Microsoft gets serious about security

Tech behemoth MS introduces firewall to tackle security concerns

Sweeping a questionable record on computer security under the carpet, Microsoft announced its first major security solution Thursday: the Internet Security and Acceleration (ISA) Server, an enterprise firewall and Web cache.

By taking the plunge into computer security, the software firm is opening itself up to questions about its security reputation. Microsoft's own corporate network was compromised in October of last year prompting security experts to question the security of the corporate giant.

The company's Web sites disappeared earlier this month following technical difficulties with its DNS (Domain Name System) servers, before again being driven offline by a denial of service (DoS) attack launched by malicious computer hackers.

One security expert welcomes Microsoft's new-found enthusiasm for security. "It's nice to see Microsoft taking security more seriously than people may have perceived them to have in the past," says Tom Watson, senior security auditor with Swedish computer security firm Defcom. "It can only be good."

Gunter Ollmann, principle consultant with Internet Security Systems (ISS), says that other Microsoft products, including its range of Web proxies -- which are used to connect Windows NT systems to the Internet -- have a relatively good security reputation.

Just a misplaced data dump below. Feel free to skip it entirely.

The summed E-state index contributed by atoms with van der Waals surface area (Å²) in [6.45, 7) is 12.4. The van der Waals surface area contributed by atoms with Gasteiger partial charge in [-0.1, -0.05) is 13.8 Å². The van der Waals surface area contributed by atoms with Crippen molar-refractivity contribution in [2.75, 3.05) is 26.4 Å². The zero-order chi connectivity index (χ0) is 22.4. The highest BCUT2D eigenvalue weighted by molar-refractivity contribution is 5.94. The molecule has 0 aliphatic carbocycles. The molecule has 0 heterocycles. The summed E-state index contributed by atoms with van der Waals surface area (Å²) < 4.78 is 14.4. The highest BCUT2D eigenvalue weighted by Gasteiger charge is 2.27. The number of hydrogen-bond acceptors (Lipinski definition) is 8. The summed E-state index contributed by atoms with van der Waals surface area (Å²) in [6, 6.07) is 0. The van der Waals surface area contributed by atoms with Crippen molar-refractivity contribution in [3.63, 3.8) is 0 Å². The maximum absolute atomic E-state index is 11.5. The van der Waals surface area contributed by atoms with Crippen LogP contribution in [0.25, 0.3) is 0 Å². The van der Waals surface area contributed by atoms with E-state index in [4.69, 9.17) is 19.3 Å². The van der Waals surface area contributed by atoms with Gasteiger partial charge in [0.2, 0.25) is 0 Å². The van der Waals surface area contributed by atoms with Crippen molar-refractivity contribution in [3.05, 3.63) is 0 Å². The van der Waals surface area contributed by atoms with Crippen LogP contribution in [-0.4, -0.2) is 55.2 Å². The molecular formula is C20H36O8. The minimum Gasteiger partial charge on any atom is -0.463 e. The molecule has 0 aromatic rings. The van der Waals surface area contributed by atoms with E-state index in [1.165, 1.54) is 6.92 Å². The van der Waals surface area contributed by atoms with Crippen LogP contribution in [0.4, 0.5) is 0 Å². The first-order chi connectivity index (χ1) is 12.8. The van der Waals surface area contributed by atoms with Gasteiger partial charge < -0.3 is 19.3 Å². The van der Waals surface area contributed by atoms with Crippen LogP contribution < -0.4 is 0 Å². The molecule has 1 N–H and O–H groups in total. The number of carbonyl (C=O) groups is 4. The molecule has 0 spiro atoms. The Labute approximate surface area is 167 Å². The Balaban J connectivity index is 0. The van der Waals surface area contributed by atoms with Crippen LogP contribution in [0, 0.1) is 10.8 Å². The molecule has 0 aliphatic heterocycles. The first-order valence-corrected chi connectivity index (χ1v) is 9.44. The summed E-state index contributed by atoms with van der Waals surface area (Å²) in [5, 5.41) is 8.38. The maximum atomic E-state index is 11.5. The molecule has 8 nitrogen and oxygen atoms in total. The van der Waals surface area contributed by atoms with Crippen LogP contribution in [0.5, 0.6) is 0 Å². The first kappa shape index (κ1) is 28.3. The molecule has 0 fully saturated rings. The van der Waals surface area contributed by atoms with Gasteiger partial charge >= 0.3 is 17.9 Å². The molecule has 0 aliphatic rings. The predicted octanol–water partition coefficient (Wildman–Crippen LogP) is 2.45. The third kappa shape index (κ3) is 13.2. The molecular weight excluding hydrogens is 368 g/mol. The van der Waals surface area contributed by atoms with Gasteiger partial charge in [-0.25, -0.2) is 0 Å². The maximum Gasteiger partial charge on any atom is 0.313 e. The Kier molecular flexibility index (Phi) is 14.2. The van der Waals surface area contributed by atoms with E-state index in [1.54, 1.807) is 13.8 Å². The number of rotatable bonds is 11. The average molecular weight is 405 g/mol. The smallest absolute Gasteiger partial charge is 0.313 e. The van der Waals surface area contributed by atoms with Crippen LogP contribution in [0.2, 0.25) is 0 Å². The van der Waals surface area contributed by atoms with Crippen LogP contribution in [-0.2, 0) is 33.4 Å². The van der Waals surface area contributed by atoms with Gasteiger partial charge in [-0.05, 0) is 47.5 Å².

Watson is concerned, however, that Microsoft, with its broad range of corporate software solutions, should take a responsible attitude towards security in general. "It's very important not to neglect other aspects of security," he says.

Firewalls control the access to a network by blocking and permitting different traffic. They can protect against known vulnerabilities and block off easy points of access for a malicious hacker. Microsoft's ISA Server is built on a packet-inspection engine capable of monitoring network traffic and blocking those packets that appear suspect.

Microsoft says that the ISA Server is the product of three years research and has been subjected to extensive beta testing and security auditing. "We built ISA Server from the ground up as an enterprise firewall to demonstrate our commitment to secure computing and to our customers," said Mark Buckley, ISA Server product manager at Microsoft UK.

Microsoft is also keen to point out that the firewall has received industry certification, courtesy of ICSA Labs. Joel Scambray, co-author of the best-selling Internet security book Hacking Exposed, says that this is an important step towards acceptance.

"Certification is a gateway feature for many companies considering a firewall, and now ISA Server has entered that select club. That's on top of the other benefits that the product brings to the market," says Scambray.

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